The parts are in place to sustain success in West Lafayette

In a cruel twist of luck, Purdue’s Alexander Field opened the season after the Boilermakers earned the right to host a regional. And up until now, the joys of the 2012 season, and what Purdue enjoyed as a program, and its fan, were a distant memory. But taking in the action on Saturday, one cannot help but see Purdue has the pieces in place to continue to enjoy the success the program is enjoying in Wasikowski’s second season.

From a facility standpoint, few places in the Big Ten, if any, can go toe-to-toe with the look, feel, and amenities of Alexander Field, for player, fans, and press alike. West Lafayette is located in a state with a strong prep baseball presence, and not far from the hotbed that is Chicagoland. But most importantly, the Purdue players, in how they carry themselves before and after games, their play in the field, their at-bats, and how their pitchers perform, are consistent, 1-35. That shows a complete buy-in into the message Wasikowski is preaching and are a 180-degree reversal from where they were just two years ago. The nature of the Big Ten, with the depth and unbalanced schedule, makes predicting future success tough, but there are the necessary foundation pieces in place for Purdue to continue to trend up.

Michigan’s underclassmen have Omaha-potential

Finishing the regular season on a 1-5 skid, a second consecutive regional appearance may have fell out of Michigan’s grip. But to be in a position where that thought is even entertained is a testament to the job Erik Bakich and his staff has done recruiting. Last year, after a Big Ten-leading 42-win season, Michigan saw 11 players drafted and five other players graduate from the program. In prior years, such roster turnover would have a team going into the final weekend of the regular season fighting for a spot in the Big Ten Tournament, not sit one game out of first-place. Many would say Michigan has benefited from a favorable in-conference schedule. But not every team beats the teams they’re supposed to, and it is extremely impressive for a team loaded with underclassmen to reel off 20 games in a row.

While there may be pain in potentially missing the NCAA Tournament this season, it’s clear the future is bright in Ann Arbor, with a core of underclassmen that should be thinking beyond just a regional. Every Michigan starting pitching will return next season. As too will the team’s catcher, shortstop, DH, corner outfielder, and a do-it-all in Jesse Franklin. Although Indiana was starting to perform like a top 25 team at the end of 2012, and Michigan has fallen from the rankings, Blomgren, Franklin, Nwogu, Ben Dragani, and company have the feel of that 2012 first-year core of Schwarber, Travis, Kyle Hart, and Scott Effross. Blomgren shows the ability of being the Big Ten’s best defensive shortstop, Nwogo has big time power, and Franklin has the all-around game and moxie to leave Ann Arbor with a Player of the Year honor in his bag. Add sophomores Tommy Henry and Karl Kauffmann, who sandwich Dragani in the rotation, and special days may not be too far down the road for Michigan.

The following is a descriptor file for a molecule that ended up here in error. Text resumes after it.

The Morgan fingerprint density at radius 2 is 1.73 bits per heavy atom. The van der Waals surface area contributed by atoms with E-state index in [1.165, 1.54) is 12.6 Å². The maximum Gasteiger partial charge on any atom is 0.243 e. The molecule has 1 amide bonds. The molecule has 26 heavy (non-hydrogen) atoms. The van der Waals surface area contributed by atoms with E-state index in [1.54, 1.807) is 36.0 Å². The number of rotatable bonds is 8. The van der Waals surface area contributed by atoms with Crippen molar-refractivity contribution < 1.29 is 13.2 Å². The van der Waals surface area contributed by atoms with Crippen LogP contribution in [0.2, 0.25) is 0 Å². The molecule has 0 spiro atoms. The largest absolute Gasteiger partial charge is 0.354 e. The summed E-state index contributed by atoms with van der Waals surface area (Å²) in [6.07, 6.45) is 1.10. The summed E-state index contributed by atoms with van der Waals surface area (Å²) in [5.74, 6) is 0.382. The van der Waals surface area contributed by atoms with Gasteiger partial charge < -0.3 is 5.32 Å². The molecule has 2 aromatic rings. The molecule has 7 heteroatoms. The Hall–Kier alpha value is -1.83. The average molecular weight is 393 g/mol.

Maryland-George Mason Game Cancelled

College Park, Md. — Due to inclement weather, the Maryland baseball team’s game with George Mason scheduled for Tuesday has been cancelled.

To stay up to date on Maryland Baseball, log on to umterps.com or follow the team on Twitter at @TerpsBaseball.

The Weekend 10

The first weekend of Big Ten play saw two intra-state rivalries, a meeting of two 2017 NCAA Tournament teams, a showdown between the last two conference champions and a border battle. Adding to the intensity of the weekend was Maryland hosting nationally-ranked Stetson during their conference bye week.

With bragging rights across the board on the line, and teams starting to fight for the conference championship, the weekend’s top performances were dominated by pitching, holding the adage true, pitching and defense wins championships.

Here’s who stood out.

Michigan Jr. OF Jonathan Engelmann

Helping the Wolverines to a 3-0 start to Big Ten play, sweep in-state rival Michigan State, and run Michigan’s winning streak to eight games, Engelmann terrorized Spartan pitching. This week’s player of the week, the junior outfielder picked up six hits in 12 at-bats, highlighted by a 4-for-5, two-home run contest on Friday. Englemann added a double and triple in the game, en route to finishing the weekend with seven runs, eight RBI, and added two stolen bases for good measure.

Minnesota Fr. RHP Patrick Fredrickson

In a battle between the last two Big Ten champions, Minnesota freshman Patrick Fredrickson had little trouble with Nebraska, leading the Gophers to a 2-0 victory on Sunday, to claim the series.  Over seven innings, the right-hander held the Huskers to four hits and did not concede a run. Improving to 3-0 on the year, the Gopher struck out six batters while only walking one.